Welcome to Awards Contenders. This month, SYFY WIRE is talking to the actors, directors, designers, and craftspeople whose work was featured in the best movies and TV offerings of 2019, and who are now the leading awards nominees. Today, we're speaking with NAACP Image Awards-nominated composer Michael Abels of Us.
When Jordan Peele was in pre-production on Us, he turned once again to his Get Out composer Michael Abels for musical assistance in making his new film more terrifying. The story is about duality, Peele said, so why not experiment with unconventional sounds and instruments that don't normally go together?
Abels took that note and ran with it, realizing that when our ears don't recognize an unusual instrument, that touch of the unknown can add to the fear factor. He also played with silence as an instrument of its own. The result is an impressionistically creepy score, filled with chanting, sighing, and weird, growling vocalizations.
What was it like to have free reign on this?
Jordan likes to surprise audiences, or as I sometimes say, he likes to ruin things for people. He likes to take things that you don't think of as scary, and put them in a context that makes them very scary. Just like he wanted to ruin rabbits for people, and show them how scary rabbits are.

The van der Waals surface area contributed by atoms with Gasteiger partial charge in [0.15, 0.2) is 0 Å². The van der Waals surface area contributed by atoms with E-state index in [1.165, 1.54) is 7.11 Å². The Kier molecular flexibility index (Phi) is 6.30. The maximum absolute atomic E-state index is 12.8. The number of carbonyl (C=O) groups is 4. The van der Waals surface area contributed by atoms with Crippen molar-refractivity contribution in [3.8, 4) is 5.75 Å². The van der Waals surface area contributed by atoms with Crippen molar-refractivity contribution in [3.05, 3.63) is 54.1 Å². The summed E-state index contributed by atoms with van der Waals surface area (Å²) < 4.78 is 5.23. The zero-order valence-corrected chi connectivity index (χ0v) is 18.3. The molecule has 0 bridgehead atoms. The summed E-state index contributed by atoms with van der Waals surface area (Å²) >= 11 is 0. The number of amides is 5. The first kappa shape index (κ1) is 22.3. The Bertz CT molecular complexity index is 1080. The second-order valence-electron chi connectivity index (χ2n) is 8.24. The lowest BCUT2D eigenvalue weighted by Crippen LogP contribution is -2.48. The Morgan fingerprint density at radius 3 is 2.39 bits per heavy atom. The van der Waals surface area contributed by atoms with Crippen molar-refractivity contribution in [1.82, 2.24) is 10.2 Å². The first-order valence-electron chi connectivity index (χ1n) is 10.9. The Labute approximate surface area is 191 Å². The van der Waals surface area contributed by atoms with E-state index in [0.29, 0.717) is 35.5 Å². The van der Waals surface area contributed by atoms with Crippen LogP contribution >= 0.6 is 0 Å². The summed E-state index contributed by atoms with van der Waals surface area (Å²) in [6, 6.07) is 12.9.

So with the musical ideas, at the beginning of the opening title, for "Anthem," he said, "How about we use children's voices? That will be really freaky!" That's not something people would think of as freaky, but in Jordan's world, that's a freaky opportunity.
It also ties back to the children's chorus in the music for The Lost Boys, which fits because of the Santa Cruz boardwalk theme. Although at least there, we could tell what they were singing. These are short staccato bits that sound like nonsense words…
Right! We deliberately wanted the words to not be in any particular language because it needed to feel like it was not of any particular culture. The way the syllables sound, it sounds like it could be Latin, but it's accompanied by a really funky beat that would never be found in any kind of marching music, so it's meant to be a kind of multicultural march that comes from the underworld. It's scary and multicultural, in the way that America is scary and multicultural sometimes.
And it's scary because it feels like they're going into battle. What about some of the other vocalizations? Sighing, growling?
Yes, yes. Heavily. I was writing nonsense syllables, and then I realized, there's no such thing as nonsense. Every human utterance… We are trained from the moment a baby cries to try to read what's going on. And you don't need words for choirs and vocals to be extremely emotional.
Sometimes leaving out the words actually brings out more of the raw emotion. So there are places in the score, especially near the end, where the choir is just sighing. I actually gave them the instruction to sound exhausted. They needed to sound broken down by life — not cries, but sighs of despair.